If you wanto be the best and know everything i understand you want it, else i see no reason.

Nominal Animal:

--- Quote from: Jan Audio on June 29, 2021, 03:58:22 pm ---I have seen a topic on microchip forum there is actually something before main in the XC compiler, for initializing.

--- End quote ---
It is nothing special, really; it just feels odd the first time you encounter it.  I can explain it all in a single post, if you want.

And there are two completely separate things before main(), not just one.  One is that for dynamic executables, the run time linker will execute things it sees in the executable. That, of coursse, only occurs if you have a run time linker; and you only have those on full-blown OSes like Linux and Windows, and not on embedded devices.
The second is the one you alluded to; for various reasons, it is often called C Runtime, or crt; and it is part of the set of base libraries –– usually avr-libc or newlib with AVR and ARM targets, respectively; I'm not sure which XC (Microchip compiler) you refer to, but I wouldn't know for sure which base libraries it uses anyway.

If you look at say avr-libc, compiled with either gcc or clang for various AVR targets, the magic happens in avr-libc/crt1/gcrt1.S.  The compiler provides a default linker script (see say hardware/tools/avr/avr/lib/ldscripts/avr5.x in Arduino sources to see the default linker file for ATmega32u4 – the suffix describes the criteria (a set of compiler and linker options), not any format, by the way), which describes how the various ELF sections are arranged and combined to put together to get an uploadable binary.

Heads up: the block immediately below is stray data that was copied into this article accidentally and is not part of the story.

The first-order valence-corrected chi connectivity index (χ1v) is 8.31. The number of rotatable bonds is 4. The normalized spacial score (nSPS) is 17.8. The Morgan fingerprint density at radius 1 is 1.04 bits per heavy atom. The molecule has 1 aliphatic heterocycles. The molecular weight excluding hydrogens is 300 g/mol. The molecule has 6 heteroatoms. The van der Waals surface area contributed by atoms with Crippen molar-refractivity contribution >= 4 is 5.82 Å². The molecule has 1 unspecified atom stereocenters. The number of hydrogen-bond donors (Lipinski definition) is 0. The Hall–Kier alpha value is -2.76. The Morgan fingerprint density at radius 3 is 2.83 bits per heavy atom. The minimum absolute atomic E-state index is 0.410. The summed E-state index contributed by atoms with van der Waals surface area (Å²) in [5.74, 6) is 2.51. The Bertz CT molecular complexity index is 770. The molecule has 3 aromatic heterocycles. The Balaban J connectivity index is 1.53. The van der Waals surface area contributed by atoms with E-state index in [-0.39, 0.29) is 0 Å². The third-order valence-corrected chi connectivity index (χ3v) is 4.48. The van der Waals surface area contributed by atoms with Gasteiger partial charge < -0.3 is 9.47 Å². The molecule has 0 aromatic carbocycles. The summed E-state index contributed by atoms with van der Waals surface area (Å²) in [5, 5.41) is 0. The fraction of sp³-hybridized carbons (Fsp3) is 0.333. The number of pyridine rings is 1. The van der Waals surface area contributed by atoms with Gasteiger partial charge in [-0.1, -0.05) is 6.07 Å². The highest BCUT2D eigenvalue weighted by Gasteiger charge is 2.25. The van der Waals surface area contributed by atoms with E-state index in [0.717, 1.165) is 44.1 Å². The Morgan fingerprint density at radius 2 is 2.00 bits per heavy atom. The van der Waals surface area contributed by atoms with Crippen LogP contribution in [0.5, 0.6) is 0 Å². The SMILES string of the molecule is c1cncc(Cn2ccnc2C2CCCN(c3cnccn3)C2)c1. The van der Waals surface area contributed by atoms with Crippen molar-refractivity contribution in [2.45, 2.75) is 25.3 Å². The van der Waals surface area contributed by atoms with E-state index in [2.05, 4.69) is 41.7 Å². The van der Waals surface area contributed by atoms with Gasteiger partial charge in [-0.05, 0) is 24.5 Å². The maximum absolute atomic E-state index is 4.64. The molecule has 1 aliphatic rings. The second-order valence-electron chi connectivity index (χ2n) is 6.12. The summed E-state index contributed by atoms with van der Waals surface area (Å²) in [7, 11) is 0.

Internally, avr-libc uses 21 ELF sections for the critical parts: .vectors for the array of entries the hardware uses when an interrupt occurs, the first one of which is __init, the one the hardware uses when it starts up; .init0 through .init8 for the machine code run before main() is called, .init9 doing that call or jump; and .fini9 through .fini1 for stuff that needs to be done after main() returns or exit() (or its variants) is called, with .fini0 being responsible for the forever loop or system restart.

The exact same "trick" as I showed in my example above, is used by the linker script to merge the ten .init sections into a single consecutive chunk of machine code that finally jumps into or calls C main() function.  Similarly, the .fini sections are merged into a single consecutive chunk of machine code that gets called if main() returns, or one of the exit() functions is called.